“It’s time to rethink the bond market, Bonds are quietly crashing around the world, Is the huge bond wave about to crash?” here are some of the most striking business media headlines in recent days, apart from these about the endless Greek crisis. While all seems for the best in almost the best of all worlds – ECB’s massive QE, driving US economic growth, stock markets records – one now finds out that a crash is impending. Worse, it’s a bond crash that means it is more difficult to understand and likelier to be involuntarily ignored by most of the general public. “We have attended a strong correction of bond markets’ yield for at least a month. It means the 10-year German bond yield which was at 0.07 percent on April 21, 2015 now stands at 0.70 percent,” Bernard Keppenne, Chief Economist with CBC Banque & Assurance told Cyceon.
“Comforted by the bond-buying program started since March 2015 by the ECB, the bond market makers have felt that yields would continue to inexorably decrease even though they had already reached extreme lows,” he added. “This decrease (towards zero and even below zero – which was unprecedented) was fueled by the launching of ECB’s massive QE but it has been accentuated by investors who have sought to benefit from this opportunity,” confirmed Nicolas Chéron, Strategist with CMC Markets, according to whom this has been a bond market disruption orchestrated by the ECB itself. A sudden lack of interest combined with slight inflationary pressures resulting from oil prices rebound has increased yield and lowered bond prices, Keppenne underlined.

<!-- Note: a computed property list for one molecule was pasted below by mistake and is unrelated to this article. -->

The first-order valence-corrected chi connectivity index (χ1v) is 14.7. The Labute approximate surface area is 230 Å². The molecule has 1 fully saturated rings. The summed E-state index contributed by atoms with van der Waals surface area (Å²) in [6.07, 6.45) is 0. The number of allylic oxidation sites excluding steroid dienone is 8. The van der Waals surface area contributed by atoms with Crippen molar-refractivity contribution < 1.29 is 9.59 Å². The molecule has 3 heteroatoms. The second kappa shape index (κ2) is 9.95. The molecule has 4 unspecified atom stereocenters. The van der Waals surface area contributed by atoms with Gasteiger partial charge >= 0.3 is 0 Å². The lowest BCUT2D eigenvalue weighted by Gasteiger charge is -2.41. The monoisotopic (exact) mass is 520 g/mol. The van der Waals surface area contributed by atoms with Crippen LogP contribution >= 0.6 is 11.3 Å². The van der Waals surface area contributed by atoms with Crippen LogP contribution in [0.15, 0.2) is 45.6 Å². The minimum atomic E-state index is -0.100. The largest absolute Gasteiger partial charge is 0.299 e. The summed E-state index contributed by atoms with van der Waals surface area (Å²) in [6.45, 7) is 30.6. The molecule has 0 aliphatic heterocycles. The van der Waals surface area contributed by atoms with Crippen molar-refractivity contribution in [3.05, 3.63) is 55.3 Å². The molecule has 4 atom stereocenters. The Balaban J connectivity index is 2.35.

As a result, volatility and risk taking by investors have increased in the markets, encouraging a slight bond correction offset by equity reaching new records high. From a macroeconomic standpoint, Bernard Keppenne said, “this correction didn’t bring any major change to the data since short term rates have not evolved and long term rates have stood at extremely low levels.” What about the famous crash then? “The strong rebound in bond rates was predictable,” stressed Nicolas Chéron, citing Janus Capital star fund manager Bill Gross’ anticipation for instance. In the end, this is simply the downward trend in yields for a long time that explained the increase over the last few weeks. Thus one cannot talk properly about a “crash (since there has been no) outstanding gap,” Chéron found. German, Belgian or Dutch 5-year bonds negative yield have built the excess. “Talking about a bond mini-crash appeared excessive to me,” Keppenne concluded.